Insuring a Teenage Driver: Mitigating the Cost

by Staff Writer on December 15, 2011

Insuring a teen driver is extremely expensive. Depending on the age of the driver, the type of vehicle driven and applicable state restrictions, adding a teen driver can increase insurance rates as much as 100 percent or more. With the cost of insuring young drivers so high, it’s surprising that parents are even willing to license their teens.

Why is Young Driver Insurance So High?

The high cost of insurance on a young driver is due to one simple fact; teen drivers pose a higher risk of loss. Insurance premiums, whether for life, health or automobile, are based on risk. The risk of accidents for young, inexperienced drivers is four times higher than the risks associated with adult drivers.  The cost of individual claims from teenager-involved accidents is also higher than with adult drivers. As such, insurance companies charge a higher premium to offset potential losses.

How to Mitigate the Risk and Reduce Insurance Costs

Mitigating the risks associated with teen drivers not only reduces insurance costs, but also saves lives. According to a 2007 study, eight teenagers die every day as a result of automobile crashes. Motor vehicle safety programs, like graduated licenses, help reduce the number of teenage driver accidents by 8-40 percent. Such programs prove that by restricting the driving privileges of young drivers and increasing driver education requirements, teenagers have fewer accidents. Additionally, the severity of such accidents, when they do happen, is greatly reduced. Reducing risks reduces the cost of insurance premiums, at least in theory.

What is Graduated Licensing?

A graduated license requires young drivers to complete various stages of driver education and hands-on training before receiving full driving privileges.  Laws and programs vary, but typically a new teen driver is required to complete state-approved driver education classes before obtaining a learning permit. Specific hands-on driver training is required during the learning phase. Most programs include an intermediate stage between a learner’s permit and a full license. During the intermediate stage, driving is restricted based on time of day and number of passengers. Some states add further requirements and restrictions, such as satisfactory school progress and no criminal charges, in order for a young driver to retain driving privileges.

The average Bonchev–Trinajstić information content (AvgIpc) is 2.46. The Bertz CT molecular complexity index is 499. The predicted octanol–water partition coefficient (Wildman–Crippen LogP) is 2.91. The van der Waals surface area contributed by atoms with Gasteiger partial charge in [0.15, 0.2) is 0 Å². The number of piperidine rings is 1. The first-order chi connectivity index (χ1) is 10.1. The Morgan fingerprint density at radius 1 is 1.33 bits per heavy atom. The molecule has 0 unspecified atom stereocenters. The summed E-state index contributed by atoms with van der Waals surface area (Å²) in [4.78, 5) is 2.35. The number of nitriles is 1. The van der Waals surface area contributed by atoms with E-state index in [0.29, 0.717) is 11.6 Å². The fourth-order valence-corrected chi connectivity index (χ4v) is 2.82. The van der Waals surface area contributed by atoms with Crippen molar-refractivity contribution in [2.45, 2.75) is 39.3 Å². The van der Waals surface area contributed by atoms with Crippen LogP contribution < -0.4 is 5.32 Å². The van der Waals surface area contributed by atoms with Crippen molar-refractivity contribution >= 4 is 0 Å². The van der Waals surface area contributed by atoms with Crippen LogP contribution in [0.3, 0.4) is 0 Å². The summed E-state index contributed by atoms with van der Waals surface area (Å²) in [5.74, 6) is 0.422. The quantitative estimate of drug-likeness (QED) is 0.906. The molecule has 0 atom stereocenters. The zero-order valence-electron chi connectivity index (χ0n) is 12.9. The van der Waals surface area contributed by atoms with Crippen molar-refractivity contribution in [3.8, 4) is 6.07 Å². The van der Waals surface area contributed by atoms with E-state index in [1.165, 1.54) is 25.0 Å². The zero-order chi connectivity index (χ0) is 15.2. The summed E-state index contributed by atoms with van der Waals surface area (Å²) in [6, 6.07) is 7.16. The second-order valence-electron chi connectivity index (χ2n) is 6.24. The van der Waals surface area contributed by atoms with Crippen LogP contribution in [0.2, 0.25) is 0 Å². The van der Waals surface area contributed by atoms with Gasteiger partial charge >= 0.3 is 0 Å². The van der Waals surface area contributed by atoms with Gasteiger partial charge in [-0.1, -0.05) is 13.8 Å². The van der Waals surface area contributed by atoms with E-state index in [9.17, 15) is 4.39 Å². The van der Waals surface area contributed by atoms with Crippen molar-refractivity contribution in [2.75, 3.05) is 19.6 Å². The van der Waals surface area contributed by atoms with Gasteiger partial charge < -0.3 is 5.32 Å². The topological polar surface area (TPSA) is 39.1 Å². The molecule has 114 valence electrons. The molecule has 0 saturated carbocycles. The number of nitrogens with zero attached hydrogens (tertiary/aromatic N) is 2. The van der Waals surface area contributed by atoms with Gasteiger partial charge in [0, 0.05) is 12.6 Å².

All 50 states have some form of graduated licensing or restricted privileges for teen drivers. In 48 of the 50 states, nighttime driving is restricted for young drivers. The number of passengers allowed in the car with a teen driver is restricted in 45 states.  According to numerous national studies, the more restrictive a graduated licensing program, the great the impact on accident statistics. Depending on the state, some restrictions do not allow full driving privileges until 18, which further reduces teen-related accidents and fatalities.

Additional Safety Law Increase Effectiveness

The National Institute of Health (NIH) funded numerous teen driver studies, releasing a cumulative report in late 2011. The report addressed the effectiveness of restricted driving privileges and graduate licensing. According to NIH, the level of restrictions place on new drivers had significant effect on whether graduated licensing reduced accidents. The study further revealed that the passage of additional laws, beyond just graduate licenses, further reduced the risks posed by young drivers. For example, when combined with seat belt laws and steep penalties for possession of alcohol by persons under 20, graduated license programs were shown to be more effective than programs that did not enact additional safety laws.

Current GDL Programs and Insurance

In spite of studies indicating the reduce risks associated with graduated drivers license programs (GDLs), few insurance companies reduce premiums in states with restrictions. Many states did not enact restrictive laws until the first decade of the 21st century. Even states with older graduate licensing laws did not begin enacting such restrictions until the late 1990s. As such, many private insurance companies claim that research data is inconclusive regarding actual risk reduction. Accordingly, private insurance companies in many states do not discount rates in relation to graduated licensing.

Companies do, however, offer discounts for approved driver’s education programs. Most states require formal driver’s education as part of a graduated license. Provided the course is a minimum of 30 hours and includes both classroom and hands-on driver training, most insurance companies will discount premiums for a young driver. Until further research is conducted, however, it is unlikely insurance companies will substantially change teen driver premiums because of graduated licensing. As such, some parents opt not to allow their teen to drive until 18, to avoid the high cost of young driver insurance.

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